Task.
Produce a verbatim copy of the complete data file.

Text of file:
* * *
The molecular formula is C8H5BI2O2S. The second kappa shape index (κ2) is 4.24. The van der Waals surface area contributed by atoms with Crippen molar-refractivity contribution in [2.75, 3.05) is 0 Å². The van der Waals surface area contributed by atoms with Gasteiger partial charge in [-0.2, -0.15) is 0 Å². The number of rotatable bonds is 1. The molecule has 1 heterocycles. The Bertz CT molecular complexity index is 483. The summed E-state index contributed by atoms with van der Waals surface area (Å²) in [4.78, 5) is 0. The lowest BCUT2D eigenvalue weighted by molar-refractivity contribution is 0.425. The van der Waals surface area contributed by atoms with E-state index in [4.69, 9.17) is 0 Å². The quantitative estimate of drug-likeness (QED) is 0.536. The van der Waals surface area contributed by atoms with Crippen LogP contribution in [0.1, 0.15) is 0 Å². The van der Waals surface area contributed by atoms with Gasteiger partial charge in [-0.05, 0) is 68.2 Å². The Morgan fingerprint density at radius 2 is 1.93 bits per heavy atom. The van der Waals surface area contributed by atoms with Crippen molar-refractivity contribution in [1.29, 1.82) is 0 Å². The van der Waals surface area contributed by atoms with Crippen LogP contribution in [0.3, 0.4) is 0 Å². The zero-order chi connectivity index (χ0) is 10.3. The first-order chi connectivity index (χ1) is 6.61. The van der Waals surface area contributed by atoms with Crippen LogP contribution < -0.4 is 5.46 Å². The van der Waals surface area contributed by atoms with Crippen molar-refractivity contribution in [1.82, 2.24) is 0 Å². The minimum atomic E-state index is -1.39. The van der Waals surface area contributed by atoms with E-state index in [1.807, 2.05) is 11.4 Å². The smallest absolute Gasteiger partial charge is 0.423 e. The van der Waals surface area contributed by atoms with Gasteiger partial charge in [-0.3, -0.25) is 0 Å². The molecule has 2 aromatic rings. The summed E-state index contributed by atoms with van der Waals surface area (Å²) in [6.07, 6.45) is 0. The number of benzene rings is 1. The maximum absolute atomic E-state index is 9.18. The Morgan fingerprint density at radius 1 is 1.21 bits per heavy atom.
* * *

The molecular formula is C8H5BI2O2S. The second kappa shape index (κ2) is 4.24. The van der Waals surface area contributed by atoms with Crippen molar-refractivity contribution in [2.75, 3.05) is 0 Å². The van der Waals surface area contributed by atoms with Gasteiger partial charge in [-0.2, -0.15) is 0 Å². The number of rotatable bonds is 1. The molecule has 1 heterocycles. The Bertz CT molecular complexity index is 483. The summed E-state index contributed by atoms with van der Waals surface area (Å²) in [4.78, 5) is 0. The lowest BCUT2D eigenvalue weighted by molar-refractivity contribution is 0.425. The van der Waals surface area contributed by atoms with E-state index in [4.69, 9.17) is 0 Å². The quantitative estimate of drug-likeness (QED) is 0.536. The van der Waals surface area contributed by atoms with Crippen LogP contribution in [0.1, 0.15) is 0 Å². The van der Waals surface area contributed by atoms with Gasteiger partial charge in [-0.05, 0) is 68.2 Å². The Morgan fingerprint density at radius 2 is 1.93 bits per heavy atom. The van der Waals surface area contributed by atoms with Crippen molar-refractivity contribution in [1.29, 1.82) is 0 Å². The van der Waals surface area contributed by atoms with Crippen LogP contribution in [0.3, 0.4) is 0 Å². The zero-order chi connectivity index (χ0) is 10.3. The first-order chi connectivity index (χ1) is 6.61. The van der Waals surface area contributed by atoms with Crippen LogP contribution < -0.4 is 5.46 Å². The van der Waals surface area contributed by atoms with Crippen molar-refractivity contribution in [1.82, 2.24) is 0 Å². The minimum atomic E-state index is -1.39. The van der Waals surface area contributed by atoms with E-state index in [1.807, 2.05) is 11.4 Å². The smallest absolute Gasteiger partial charge is 0.423 e. The van der Waals surface area contributed by atoms with Gasteiger partial charge in [-0.3, -0.25) is 0 Å². The molecule has 2 aromatic rings. The summed E-state index contributed by atoms with van der Waals surface area (Å²) in [6.07, 6.45) is 0. The number of benzene rings is 1. The maximum absolute atomic E-state index is 9.18. The Morgan fingerprint density at radius 1 is 1.21 bits per heavy atom.